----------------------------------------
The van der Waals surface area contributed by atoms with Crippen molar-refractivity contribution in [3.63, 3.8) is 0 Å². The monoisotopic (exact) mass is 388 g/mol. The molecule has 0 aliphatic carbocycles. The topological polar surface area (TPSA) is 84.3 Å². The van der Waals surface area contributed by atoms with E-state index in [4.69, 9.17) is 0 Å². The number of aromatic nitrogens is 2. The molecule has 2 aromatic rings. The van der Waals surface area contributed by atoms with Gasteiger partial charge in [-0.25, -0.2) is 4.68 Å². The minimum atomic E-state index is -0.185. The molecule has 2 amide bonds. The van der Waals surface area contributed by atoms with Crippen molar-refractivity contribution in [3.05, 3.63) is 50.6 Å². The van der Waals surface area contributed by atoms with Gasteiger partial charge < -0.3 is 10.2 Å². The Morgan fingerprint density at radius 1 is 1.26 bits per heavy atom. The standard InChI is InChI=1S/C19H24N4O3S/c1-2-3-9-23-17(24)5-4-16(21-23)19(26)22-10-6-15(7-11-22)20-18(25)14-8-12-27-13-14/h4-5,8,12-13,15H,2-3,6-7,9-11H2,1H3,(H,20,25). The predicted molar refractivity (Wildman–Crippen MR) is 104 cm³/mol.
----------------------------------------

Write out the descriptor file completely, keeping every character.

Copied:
The van der Waals surface area contributed by atoms with Crippen molar-refractivity contribution in [3.63, 3.8) is 0 Å². The monoisotopic (exact) mass is 388 g/mol. The molecule has 0 aliphatic carbocycles. The topological polar surface area (TPSA) is 84.3 Å². The van der Waals surface area contributed by atoms with E-state index in [4.69, 9.17) is 0 Å². The number of aromatic nitrogens is 2. The molecule has 2 aromatic rings. The van der Waals surface area contributed by atoms with Gasteiger partial charge in [-0.25, -0.2) is 4.68 Å². The minimum atomic E-state index is -0.185. The molecule has 2 amide bonds. The van der Waals surface area contributed by atoms with Crippen molar-refractivity contribution in [3.05, 3.63) is 50.6 Å². The van der Waals surface area contributed by atoms with Gasteiger partial charge < -0.3 is 10.2 Å². The Morgan fingerprint density at radius 1 is 1.26 bits per heavy atom. The standard InChI is InChI=1S/C19H24N4O3S/c1-2-3-9-23-17(24)5-4-16(21-23)19(26)22-10-6-15(7-11-22)20-18(25)14-8-12-27-13-14/h4-5,8,12-13,15H,2-3,6-7,9-11H2,1H3,(H,20,25). The predicted molar refractivity (Wildman–Crippen MR) is 104 cm³/mol.